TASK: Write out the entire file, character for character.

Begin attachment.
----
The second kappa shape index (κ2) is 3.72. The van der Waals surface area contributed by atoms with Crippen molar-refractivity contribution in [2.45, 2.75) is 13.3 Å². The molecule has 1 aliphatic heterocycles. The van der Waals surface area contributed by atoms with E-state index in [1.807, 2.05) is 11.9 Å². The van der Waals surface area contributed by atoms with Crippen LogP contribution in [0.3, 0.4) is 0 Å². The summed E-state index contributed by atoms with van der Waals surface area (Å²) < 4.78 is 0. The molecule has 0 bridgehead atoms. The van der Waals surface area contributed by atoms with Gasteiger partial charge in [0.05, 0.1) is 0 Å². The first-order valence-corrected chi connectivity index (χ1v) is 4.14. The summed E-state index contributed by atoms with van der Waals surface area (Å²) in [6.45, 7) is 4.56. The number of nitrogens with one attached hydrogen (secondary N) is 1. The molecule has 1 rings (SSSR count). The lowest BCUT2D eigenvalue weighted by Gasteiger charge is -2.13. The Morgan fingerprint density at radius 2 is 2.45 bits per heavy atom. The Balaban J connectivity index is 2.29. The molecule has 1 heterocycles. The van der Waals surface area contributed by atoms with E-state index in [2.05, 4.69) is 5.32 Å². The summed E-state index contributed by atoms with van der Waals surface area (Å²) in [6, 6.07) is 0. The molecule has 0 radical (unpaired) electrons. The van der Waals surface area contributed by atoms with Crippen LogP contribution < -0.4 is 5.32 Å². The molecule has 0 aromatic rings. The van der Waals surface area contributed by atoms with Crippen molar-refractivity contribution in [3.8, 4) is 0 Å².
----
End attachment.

The second kappa shape index (κ2) is 3.72. The van der Waals surface area contributed by atoms with Crippen molar-refractivity contribution in [2.45, 2.75) is 13.3 Å². The molecule has 1 aliphatic heterocycles. The van der Waals surface area contributed by atoms with E-state index in [1.807, 2.05) is 11.9 Å². The van der Waals surface area contributed by atoms with Crippen LogP contribution in [0.3, 0.4) is 0 Å². The summed E-state index contributed by atoms with van der Waals surface area (Å²) < 4.78 is 0. The molecule has 0 bridgehead atoms. The van der Waals surface area contributed by atoms with Gasteiger partial charge in [0.05, 0.1) is 0 Å². The first-order valence-corrected chi connectivity index (χ1v) is 4.14. The summed E-state index contributed by atoms with van der Waals surface area (Å²) in [6.45, 7) is 4.56. The number of nitrogens with one attached hydrogen (secondary N) is 1. The molecule has 1 rings (SSSR count). The lowest BCUT2D eigenvalue weighted by Gasteiger charge is -2.13. The Morgan fingerprint density at radius 2 is 2.45 bits per heavy atom. The Balaban J connectivity index is 2.29. The molecule has 1 heterocycles. The van der Waals surface area contributed by atoms with E-state index in [2.05, 4.69) is 5.32 Å². The summed E-state index contributed by atoms with van der Waals surface area (Å²) in [6, 6.07) is 0. The molecule has 0 radical (unpaired) electrons. The van der Waals surface area contributed by atoms with Crippen LogP contribution < -0.4 is 5.32 Å². The molecule has 0 aromatic rings. The van der Waals surface area contributed by atoms with Crippen molar-refractivity contribution in [3.8, 4) is 0 Å².